Thoughts On Running Tallulah

I’ve been kayaking a long time. However, until this past year, I’d plateaued in what I would run. I’d gotten complacent and wasn’t challenging myself. Running bigger and harder stuff is not for everyone and I’m completely cool with anyone who wants to boat at whatever class of river they are comfortable at – it’s just not me. I like pushing myself.

I started the year by challenging myself with a trip to Ecuador (dang I still need to write about it). It was where I found my mojo so to speak. Then I found some people who helped me up my game. Playboating on the Ocoee (thanks Andy Shirey!) Running Upper II on Little River Canyon with Dane (AKA the Dane highway) and Lynn and Andy. All of these new runs uncovered some skills I was lacking or had become lazy in. And, while I’m still working on things (always will be) I feel like the work paid off in running Tallulah this past weekend.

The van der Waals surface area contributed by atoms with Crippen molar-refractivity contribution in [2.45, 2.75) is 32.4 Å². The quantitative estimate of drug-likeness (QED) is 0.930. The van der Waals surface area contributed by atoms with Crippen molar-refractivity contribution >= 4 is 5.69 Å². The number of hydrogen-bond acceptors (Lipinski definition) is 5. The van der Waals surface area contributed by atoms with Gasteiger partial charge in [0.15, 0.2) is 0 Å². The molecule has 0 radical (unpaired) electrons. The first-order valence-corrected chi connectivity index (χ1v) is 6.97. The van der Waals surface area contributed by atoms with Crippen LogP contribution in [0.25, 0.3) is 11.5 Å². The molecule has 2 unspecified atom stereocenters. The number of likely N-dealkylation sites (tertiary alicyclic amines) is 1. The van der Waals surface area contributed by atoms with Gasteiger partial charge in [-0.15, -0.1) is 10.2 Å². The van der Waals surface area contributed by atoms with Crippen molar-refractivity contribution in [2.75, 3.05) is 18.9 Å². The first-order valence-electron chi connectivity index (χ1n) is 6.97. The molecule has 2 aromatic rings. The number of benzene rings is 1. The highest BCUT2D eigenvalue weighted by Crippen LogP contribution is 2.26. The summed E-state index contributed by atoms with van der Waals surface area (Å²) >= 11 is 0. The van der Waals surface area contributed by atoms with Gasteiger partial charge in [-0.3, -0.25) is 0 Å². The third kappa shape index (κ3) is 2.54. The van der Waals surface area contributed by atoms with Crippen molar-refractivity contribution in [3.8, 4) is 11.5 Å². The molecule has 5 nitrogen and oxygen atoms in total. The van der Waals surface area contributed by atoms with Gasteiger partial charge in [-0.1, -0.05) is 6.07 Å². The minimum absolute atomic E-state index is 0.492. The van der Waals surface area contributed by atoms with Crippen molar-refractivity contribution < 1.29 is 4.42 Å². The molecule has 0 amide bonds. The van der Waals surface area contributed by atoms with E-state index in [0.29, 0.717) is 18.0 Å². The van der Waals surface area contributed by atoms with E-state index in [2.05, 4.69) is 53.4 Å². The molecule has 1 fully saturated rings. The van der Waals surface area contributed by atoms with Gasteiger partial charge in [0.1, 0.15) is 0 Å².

First, I have to say I can’t even believe the words came out of my mouth, “Hey let’s go to Tallulah.” Almost immediately I was like – maybe it won’t work out and I can take it back. It turns out others thought it was a good idea too so we had a small group going. Here are my impressions on the run, but communicated in bullets – because it’s how I think.